CLF: You quote from Carolyn Finney’s book, “Black Faces, White Spaces,” which explains that this country was founded with the rhetoric of wilderness, conquest, romanticism, transcendentalism, and the belief that humans can either control or destroy nature with technology. In that way, “wilderness” became linked to Eurocentrism and whiteness. Can you explain how this underlying attitude took concrete shape?

Fuller: As Finney lays out in her scholarship, many laws and practices codified this relationship. For example, while [forester and politician] Gifford Pinchot and [mountaineer and conservationist] John Muir were, on behalf of the federal government, developing and operationalizing their conservation and preservation strategies, the same federal government was putting laws into place to limit movement across the land and accessibility to the land for Black people, for Native people, of course, and for Chinese people as well.

The Homestead Act of 1862 allowed U.S. citizens to claim native land out West, around 160 acres for each claim. In 1862, Black people could not claim any of the land because they were enslaved and were not legal citizens. The Homestead Act ultimately transferred 10% of all land in the country to private owners. This went disproportionately to white people due to the initial exclusion of non-citizens and then because of racist practices and the distribution of the land. While white people were benefiting from the Homestead Act, the movement to give formerly enslaved people 40 acres and a mule was rescinded by the government to appease southern slaveholders after the Civil War.

When we’re able to deconstruct and examine white environmental ideology, we’re better able to see the way that the nation’s founders trained us to think of nature and who got to occupy it. We begin to see that Black people and people of color have never had freedom of movement on the land. Naming these helps us understand how white supremacy impacts Black participation rates in the outdoors.

CLF: What about today’s environmental messaging doesn’t ring true for many Black people?

Fuller: Assumptions like nature is a peaceful place where you can feel comfortable, where you can explore wild, open, untrampled backcountry, where you are free to operate as you please within regulation, but without scrutiny. There’s so much in the messaging that is linked back to white environmental ideology and experiences that many people of color would not experience as truths.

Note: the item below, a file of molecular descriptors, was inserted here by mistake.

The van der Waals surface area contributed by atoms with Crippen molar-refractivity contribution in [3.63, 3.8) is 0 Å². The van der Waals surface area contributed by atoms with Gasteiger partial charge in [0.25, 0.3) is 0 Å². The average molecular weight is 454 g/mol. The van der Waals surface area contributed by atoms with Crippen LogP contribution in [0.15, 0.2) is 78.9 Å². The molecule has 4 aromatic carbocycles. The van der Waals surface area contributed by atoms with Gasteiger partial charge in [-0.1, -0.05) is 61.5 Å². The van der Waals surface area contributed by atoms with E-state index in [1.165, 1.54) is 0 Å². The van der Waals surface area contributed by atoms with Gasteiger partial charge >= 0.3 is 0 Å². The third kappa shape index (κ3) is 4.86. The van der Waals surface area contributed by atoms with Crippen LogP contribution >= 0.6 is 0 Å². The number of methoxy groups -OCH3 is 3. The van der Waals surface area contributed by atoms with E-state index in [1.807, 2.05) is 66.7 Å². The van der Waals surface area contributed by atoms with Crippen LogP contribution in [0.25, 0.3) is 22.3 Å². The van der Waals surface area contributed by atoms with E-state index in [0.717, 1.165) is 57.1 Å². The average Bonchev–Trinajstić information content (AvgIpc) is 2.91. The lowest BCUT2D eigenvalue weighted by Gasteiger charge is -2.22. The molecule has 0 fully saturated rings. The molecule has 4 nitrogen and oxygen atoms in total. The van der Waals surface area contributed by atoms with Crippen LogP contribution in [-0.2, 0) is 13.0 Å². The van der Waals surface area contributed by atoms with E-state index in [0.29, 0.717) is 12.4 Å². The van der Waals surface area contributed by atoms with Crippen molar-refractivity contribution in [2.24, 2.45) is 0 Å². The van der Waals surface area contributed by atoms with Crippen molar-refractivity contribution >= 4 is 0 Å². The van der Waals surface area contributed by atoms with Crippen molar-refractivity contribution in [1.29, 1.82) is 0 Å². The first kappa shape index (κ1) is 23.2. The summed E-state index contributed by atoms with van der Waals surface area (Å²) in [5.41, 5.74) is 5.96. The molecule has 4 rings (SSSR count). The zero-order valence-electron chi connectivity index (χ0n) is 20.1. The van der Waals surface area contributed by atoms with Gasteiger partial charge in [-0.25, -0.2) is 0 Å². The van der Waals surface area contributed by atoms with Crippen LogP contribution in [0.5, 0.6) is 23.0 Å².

Black people have a traumatized relationship with the natural world due to being forced to work the land during the era of slavery and sharecropping. We have the memory of white terrorism and targeting, which could unfold in the woods where you could be assaulted or murdered. Lynchings happened in the woods. Black people could even be falsely accused, which would be enough reason to perhaps not want to be alone in a place where you could come across a hostile landowner.

CLF: In addition, Jim Crow laws and de facto segregation historically banned Blacks from public parks, beaches, and swimming pools.

Fuller: The egregious drowning disparity rates in the U.S. are a direct result. Black youth between the ages of 10 and 14 drown in swimming pools at 7.6 times the rate of white youth in the same age range. This is all directly related to the continued lack of access to pools and beaches.

CLF: So, what would a more inclusive outdoor culture look like?

Fuller: It needs to be centered around Indigenous sovereignty, climate change adaptation, environmental justice, equitable access to participation in nature, environmental protection, and sharing stories from marginalized groups. Central to all of it is that leadership and culture-building need to be led by people of color and LGBTQ folks, plus folks who live with disabilities or any underrepresented population that has not had the chance to lead. They need to be the ones doing the leading for at least a good while, and then I believe we’ll see some change.

You can follow Mardi Fuller on Instagram @wherelocsflyfree and on X @MardiFuller. Watch the short film by Paula Champagne: Mardi and the Whites


Before you go... CLF is working every day to create real, systemic change for New England’s environment. And we can’t solve these big problems without people like you. Will you be a part of this movement by considering a contribution today? If everyone reading our blog gave just $10, we’d have enough money to fund our legal teams for the next year.